All neighbors in the ‘ville like football a lot…
But as for me? Well, let’s just say I do not.
Now, please don’t ask why, now’s not the time for the reason, but I hold my breath and pray a lot during every football season.
The evening started like any other fall Friday night. The football teams were warming up on the field, the cheerleaders and dance team were running through their routines in the end zone. Life-sized photo-banners of seniors in band, cheer, dance and football uniforms were displayed on every available space in honor of this, their last year in high school.
The lights weren’t on yet, but it was small town Friday Night Lights at its finest. The perimeter of the stadium (loosely termed) was lined with open gated trucks and SUVs, some lawn chairs, and some shade tents. The smells of barbecue mingled in the air with the loud pop music being played through the stadium’s speaker system. Tailgating, football —- they go hand-in-hand at every opportunity and the first game of the season in this small town was the perfect opportunity.
So what there were storm clouds swirling?
“I think it might slide to our south,” I lied to myself. The brightly colored radar clouds I was watching on my phone (instead of, you know, looking up in the sky) were coming right for us. I tried to focus on the warm-up show on the field.
Warm-ups are actually my favorite parts of a game. Not only because no one gets hurt but it’s entertaining — like a dance. I feel like either team could, at any moment, burst into song! It’s not really a dangerous sport, surprise! It’s a musical! I waited for this yet-to-happen magical moment and watched the two teams’ routines: skip to the 50 yard-line, turn around skip back to the end zone; repeat with high kicks then a really fast grapevine…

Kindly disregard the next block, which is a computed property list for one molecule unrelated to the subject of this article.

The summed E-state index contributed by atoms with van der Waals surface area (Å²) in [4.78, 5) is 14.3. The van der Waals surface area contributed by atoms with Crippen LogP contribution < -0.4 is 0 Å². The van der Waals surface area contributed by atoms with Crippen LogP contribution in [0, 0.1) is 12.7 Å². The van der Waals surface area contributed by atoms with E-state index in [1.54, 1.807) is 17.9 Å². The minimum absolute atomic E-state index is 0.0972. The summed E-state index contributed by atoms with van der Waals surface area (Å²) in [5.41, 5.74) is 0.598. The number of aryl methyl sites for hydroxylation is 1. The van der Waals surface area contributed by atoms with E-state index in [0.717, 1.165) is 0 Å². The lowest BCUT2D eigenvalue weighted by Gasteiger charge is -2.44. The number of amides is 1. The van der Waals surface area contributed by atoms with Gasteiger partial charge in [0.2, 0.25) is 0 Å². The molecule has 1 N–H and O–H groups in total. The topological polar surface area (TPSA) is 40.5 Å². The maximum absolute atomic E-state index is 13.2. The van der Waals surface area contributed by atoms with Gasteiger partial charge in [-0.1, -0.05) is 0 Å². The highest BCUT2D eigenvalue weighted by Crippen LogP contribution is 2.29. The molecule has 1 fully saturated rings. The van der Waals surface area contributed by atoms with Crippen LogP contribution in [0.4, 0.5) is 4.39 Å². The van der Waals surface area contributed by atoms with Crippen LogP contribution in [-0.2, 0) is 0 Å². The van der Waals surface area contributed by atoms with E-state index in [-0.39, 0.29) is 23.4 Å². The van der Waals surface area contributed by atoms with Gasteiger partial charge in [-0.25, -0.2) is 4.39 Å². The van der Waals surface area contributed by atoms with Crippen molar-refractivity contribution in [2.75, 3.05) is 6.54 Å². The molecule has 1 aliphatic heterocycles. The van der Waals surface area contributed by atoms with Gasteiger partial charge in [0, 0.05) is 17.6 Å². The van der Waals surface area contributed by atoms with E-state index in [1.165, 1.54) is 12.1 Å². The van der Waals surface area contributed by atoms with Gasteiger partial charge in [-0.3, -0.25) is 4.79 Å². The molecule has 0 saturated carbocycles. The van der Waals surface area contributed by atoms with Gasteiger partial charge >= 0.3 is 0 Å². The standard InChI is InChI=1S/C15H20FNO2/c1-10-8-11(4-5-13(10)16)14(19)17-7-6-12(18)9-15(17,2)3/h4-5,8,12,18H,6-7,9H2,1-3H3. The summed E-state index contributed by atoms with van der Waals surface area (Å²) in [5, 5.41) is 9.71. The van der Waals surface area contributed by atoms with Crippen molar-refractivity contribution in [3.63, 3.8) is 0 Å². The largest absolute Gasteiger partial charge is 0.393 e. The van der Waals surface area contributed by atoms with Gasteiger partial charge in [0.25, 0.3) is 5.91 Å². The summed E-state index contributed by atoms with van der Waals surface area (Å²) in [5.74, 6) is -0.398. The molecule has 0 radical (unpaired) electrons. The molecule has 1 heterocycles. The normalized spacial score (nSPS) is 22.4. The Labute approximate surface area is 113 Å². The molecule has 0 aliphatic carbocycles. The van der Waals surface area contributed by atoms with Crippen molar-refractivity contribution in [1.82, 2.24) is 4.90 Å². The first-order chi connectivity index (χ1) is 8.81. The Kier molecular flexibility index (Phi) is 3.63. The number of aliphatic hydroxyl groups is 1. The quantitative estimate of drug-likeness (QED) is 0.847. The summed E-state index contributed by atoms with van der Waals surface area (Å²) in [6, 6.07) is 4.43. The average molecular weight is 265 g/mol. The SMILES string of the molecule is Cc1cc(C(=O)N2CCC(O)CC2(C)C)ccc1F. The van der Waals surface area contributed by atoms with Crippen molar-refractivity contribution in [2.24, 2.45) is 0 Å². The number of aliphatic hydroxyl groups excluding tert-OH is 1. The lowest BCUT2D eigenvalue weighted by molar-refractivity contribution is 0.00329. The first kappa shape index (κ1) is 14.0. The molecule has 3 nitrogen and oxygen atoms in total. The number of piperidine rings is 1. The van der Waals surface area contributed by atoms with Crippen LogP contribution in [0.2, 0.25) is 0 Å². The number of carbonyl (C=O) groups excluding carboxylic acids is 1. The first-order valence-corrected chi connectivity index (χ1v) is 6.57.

“Can I have your attention?” The announcer calmly said and stopped the music. He continued talking with the same tone of voice he would use to tell the crowd the band boosters were running the concession stand.
All I heard was, “Whaa whaaa whaaa,” like the Charlie Brown Adult Voice, “…tornado warning.”
Disclaimer time: I am from the East Coast. I grew up with tropical storms, nor’easters and the occasional hurricane — big storms that gave days’ notice of their arrival. I did not grow up with tornadoes. Even after more than 20 years in the Midwest, the word “tornado” causes a special level of panic to start deep in my digestive tract and then race through my body.
I know a lot of people hear, “tornado warning,” and race outside to watch.
I am not one of those people.
I wanted to grab my young son’s hand and run across the parking lot into the school.
But, like most parents, I didn’t want to freak my kid out.
“Oh, hey, Buddy, maybe we should head into the school,” I said with a chill-smile in my voice while Inner Susan was flailing about, the Miss Gulch music from “The Wizard of Oz” underscoring my thoughts.
At this point I need to apologize to my friends that I ignored on my way through the parking lot. I was fast walking and concentrating on one tunnel-visioned goal: get to the gym.
Got to the gym.
Found space on floor of the gym.
Stayed in the gym for three hours.
Three loud hours in a gym with the cheerleaders, band, a variety of parents, little kids and a huge chunk of the student section.
Three hours of texting my daughter who was home alone in our basement claiming to follow my directive to watch the radar when I know full well she was snuggled into a corner reading.
Three hours of the smell of people who had been outside mingling with the gym smell that’s a combination of floor polish, stuffy room and teen sweat, with an endnote of AXE Body Spray.
I managed to calm myself down during those three hours to a point of boredom. Actually, that happened in the first 30 minutes, then I people-watched until people caught me watching, then I quickly averted my eyes.
The gym was missing the tailgate food, sounds and smells; it was missing the pop music and the football players dance-routines, but like all the Whos down in Whoville after the Grinch stole their Christmas, I realized that something wasn’t missing: Community spirit.
The tornado precautions hadn’t stopped the town event, it all seemed just the same, without football at all!
How could it be so?
It came without coaches! It came without cheering!
It came without nachos or pretzels or root beering.
I puzzled three hours, ‘til my puzzler (and rump) was sore, then I thought of something I hadn’t before.
“Maybe Friday Night Lights doesn’t just come from the field or the score.
Maybe the gathering of people…perhaps…helps it shine just a little bit more.
Susan Vollenweider lives north of the river in the ‘Ville. To listen to the women’s history podcast that she co-hosts or to read more of her writing visit www.thehistorychicks.com or www.susanvollenweider.com